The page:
Review: X-mini KAI, a Bluetooth audio dock you can put in your pocket

X-mini makes a popular range of what it calls Capsule Speakers, the latest of which doubles as a wireless speakerphone for your mobile, thanks to Bluetooth connectivity. Essentially, your smartphone sees it as a Bluetooth headset.

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First though, a word or two about the distinctive design. In the box you get the X-mini KAI, a USB charging cable that also has an audio cable for play-as-you-charge, a handy soft drawstring bag, and a tiny instruction manual.

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The X-mini KAI measures around 6cm in diameter and 8cm high when expanded. However, you can also push down the concertina and twist left to lock, whereupon it is just 5cm high. You can play it in this mode, but it sounds pretty bad. Still, easily small enough to put in your pocket.

Fit and finish is OK but could be better. Locking the unit shut takes some force and is slightly awkward because of all the switches. The multiple switches and ports do slightly spoil the appearance of the device and are somewhat fiddly to use.

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So how does it work? First, charge it via any USB connection. It takes at least 2.5 hours to charge fully, for which you get up to 8 hours of playback.

Once charged, you can use the KAI in several different modes. There is a three-position switch. Centre is off, or push left for wired audio, or push right for Bluetooth.

In wired mode, you can use the short 3.5mm jack connector which is coiled neatly in the base to connect to a SmartPhone, iPod, MP3 player or any audio device, and play your music. There is no volume control on the KAI in this mode, just control it from the audio device.

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The sound is mono of course, but not bad at all. You have to be realistic about what you can get from such a small speaker, but it is far better than the tinny sound you will hear from built-in speakers on phones and tablets.

I used it with the Google Nexus tablet with success. The Nexus is excellent for portable entertainment, particularly if you hack it a little to support Adobe Flash. Combine it with the KAI and you get much better sound from Google Music, BBC iPlayer, YouTube and the like.

X-mini quotes speaker power of 2.5w, frequency response of 100 Hz – 18 kHz, and distortion of less than 0.3%. Unfortunately these figures are meaningless without qualification; frequency response for example should be quoted as plus or minus 3dB or some such.

Still, with devices like this it is the experience that counts, since we are not talking hi-fi exactly. The KAI is a lot of fun, punchy and clear, you can hear a little bit of bass, and transforms the sound on your mobile device into something you can actually enjoy without earphones.

I compared the KAI to my trusty Creative Labs TravelSound. I give the nod to the TravelSound on sound quality, though the KAI was not embarrassed. However, bear in mind that the TravelSound has two speakers, is too big for the average pocket, and eats batteries unless you also carry a mains adaptor with you. KAI wins on convenience.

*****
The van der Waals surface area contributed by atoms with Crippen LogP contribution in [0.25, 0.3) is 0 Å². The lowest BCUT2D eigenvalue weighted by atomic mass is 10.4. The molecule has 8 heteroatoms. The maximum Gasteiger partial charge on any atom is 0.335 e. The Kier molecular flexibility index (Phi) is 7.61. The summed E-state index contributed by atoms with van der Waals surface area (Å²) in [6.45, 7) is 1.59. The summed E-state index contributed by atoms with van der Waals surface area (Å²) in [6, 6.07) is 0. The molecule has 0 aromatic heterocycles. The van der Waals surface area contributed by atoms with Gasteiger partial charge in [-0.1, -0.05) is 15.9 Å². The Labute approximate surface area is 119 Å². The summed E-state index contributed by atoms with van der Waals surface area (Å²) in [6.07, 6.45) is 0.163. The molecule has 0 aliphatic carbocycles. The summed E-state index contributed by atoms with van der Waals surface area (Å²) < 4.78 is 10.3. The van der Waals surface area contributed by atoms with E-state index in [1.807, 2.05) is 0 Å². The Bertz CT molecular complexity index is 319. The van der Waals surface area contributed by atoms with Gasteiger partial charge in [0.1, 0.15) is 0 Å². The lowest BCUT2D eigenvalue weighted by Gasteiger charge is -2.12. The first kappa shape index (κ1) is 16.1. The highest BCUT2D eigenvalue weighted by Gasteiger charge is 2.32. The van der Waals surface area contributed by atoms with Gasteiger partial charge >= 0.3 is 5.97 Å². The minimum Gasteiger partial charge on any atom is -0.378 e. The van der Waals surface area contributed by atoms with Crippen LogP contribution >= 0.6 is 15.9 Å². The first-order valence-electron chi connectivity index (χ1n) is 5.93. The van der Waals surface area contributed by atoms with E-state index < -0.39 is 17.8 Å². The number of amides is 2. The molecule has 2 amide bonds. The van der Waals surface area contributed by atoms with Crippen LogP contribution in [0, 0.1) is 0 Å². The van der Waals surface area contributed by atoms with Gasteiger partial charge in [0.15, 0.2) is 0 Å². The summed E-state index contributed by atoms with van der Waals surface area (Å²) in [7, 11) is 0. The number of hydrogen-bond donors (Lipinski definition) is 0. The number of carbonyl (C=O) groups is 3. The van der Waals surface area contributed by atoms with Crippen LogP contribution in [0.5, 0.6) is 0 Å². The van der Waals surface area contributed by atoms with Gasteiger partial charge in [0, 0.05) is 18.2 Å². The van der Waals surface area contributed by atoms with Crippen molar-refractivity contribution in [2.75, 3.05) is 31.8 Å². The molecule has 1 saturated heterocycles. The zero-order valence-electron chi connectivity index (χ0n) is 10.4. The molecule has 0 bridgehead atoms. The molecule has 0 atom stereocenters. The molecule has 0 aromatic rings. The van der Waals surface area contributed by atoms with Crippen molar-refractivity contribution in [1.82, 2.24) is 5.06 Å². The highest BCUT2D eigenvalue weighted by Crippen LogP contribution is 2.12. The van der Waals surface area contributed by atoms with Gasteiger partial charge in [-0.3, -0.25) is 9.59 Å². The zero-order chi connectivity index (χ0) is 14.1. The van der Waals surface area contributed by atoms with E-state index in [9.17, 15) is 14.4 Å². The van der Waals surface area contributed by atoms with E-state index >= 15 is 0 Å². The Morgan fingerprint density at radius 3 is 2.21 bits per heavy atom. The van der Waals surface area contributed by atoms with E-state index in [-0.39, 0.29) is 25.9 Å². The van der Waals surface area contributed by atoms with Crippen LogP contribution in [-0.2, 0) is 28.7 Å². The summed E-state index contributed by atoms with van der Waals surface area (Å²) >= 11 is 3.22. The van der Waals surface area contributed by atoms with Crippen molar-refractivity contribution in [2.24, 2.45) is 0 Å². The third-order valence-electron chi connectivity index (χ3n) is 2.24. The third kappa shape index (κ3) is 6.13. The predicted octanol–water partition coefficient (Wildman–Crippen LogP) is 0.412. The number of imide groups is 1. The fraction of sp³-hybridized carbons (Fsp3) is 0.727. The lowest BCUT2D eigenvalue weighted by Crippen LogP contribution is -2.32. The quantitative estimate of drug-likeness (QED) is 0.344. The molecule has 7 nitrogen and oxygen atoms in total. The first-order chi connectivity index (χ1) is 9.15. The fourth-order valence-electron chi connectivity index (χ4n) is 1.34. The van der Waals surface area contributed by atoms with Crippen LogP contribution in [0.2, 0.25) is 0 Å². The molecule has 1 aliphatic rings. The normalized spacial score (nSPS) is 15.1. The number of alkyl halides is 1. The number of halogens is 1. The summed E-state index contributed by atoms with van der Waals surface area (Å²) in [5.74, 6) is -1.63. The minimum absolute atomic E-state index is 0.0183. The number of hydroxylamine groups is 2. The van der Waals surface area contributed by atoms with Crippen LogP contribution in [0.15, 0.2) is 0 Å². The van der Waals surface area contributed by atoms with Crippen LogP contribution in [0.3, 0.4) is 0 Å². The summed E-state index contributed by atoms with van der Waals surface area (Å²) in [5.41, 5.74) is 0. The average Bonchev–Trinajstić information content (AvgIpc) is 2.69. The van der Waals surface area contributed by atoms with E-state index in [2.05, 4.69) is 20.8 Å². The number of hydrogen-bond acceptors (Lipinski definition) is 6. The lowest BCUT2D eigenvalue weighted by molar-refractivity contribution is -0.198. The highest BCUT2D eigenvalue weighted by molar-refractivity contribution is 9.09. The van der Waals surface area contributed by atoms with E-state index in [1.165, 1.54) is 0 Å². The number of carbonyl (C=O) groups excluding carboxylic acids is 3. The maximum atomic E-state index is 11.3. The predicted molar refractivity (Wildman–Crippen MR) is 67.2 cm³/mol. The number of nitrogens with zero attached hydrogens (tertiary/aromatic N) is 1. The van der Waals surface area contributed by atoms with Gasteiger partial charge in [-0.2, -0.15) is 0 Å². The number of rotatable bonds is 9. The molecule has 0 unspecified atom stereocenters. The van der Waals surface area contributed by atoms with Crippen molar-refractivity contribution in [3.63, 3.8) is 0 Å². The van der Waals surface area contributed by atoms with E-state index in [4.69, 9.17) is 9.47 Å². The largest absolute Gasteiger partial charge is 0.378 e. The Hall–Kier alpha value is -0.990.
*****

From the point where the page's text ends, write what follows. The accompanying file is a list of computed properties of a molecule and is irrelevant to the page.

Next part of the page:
You can also wire two or more KAIs together for better sound, though I was not able to try this.

Wireless sound

The KAI also works over Bluetooth as mentioned above. To get this working, you slide the Audio key to the right. Then go to your mobile device, enable Bluetooth, and search for available devices. All going well, it will find the KAI and connect. This worked fine for me on the Nexus and on a Nokia Lumia 800 Smartphone.

Once connected, audio plays back through the KAI. It is as simple as that, and although there is some theoretical loss of quality, I did not find this audible on a casual comparison. Your battery will run down a little faster on both devices, but other than that it works just the same.

What’s nice about the wireless connection is that you can move your mobile device around the room and playback is not interrupted. The range is given as up to 10 metres, by which time you will hardly hear the KAI whether or not it is maintaining the connection. I tested this by walking around and the results were good.

In wireless mode an additional control on the KAI comes into play. Press down to play or pause. Move briefly right or left for previous or next track. Move and hold right or left for volume adjustment.

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You can also use the KAI as a speakerphone, and I tested this with an incoming call. When you hear the ring, press down the control above to answer. The music will pause, and you will hear your caller through the KAI. You can end the call by pressing the same control.

The snag with the call though was that my caller said I was hard to hear. I could fix this by holding the KAI close to my mouth but this was disappointing.

There is a mute button on the device, but note that this does not mute your voice when in a call. Rather, it mutes the speaker in the same way as during any audio playback.

Summing up

This is a great little device, ideal if you want a very small and portable travel speaker that still sounds decent. Bear in mind though that the X-mini capsule speaker is also available in a wired-only form for around a quarter of the price, so you are paying a lot for the Bluetooth and speakerphone features.

The wireless audio works really well, but the microphone seems insufficiently sensitive when used as a speakerphone and I would not want to use it for conference calling. That is a shame since this is otherwise a compelling feature, unless I was unlucky with my sample.

The review unit was supplied by Phone4U and you can find it here, price at the time of writing £79.99.

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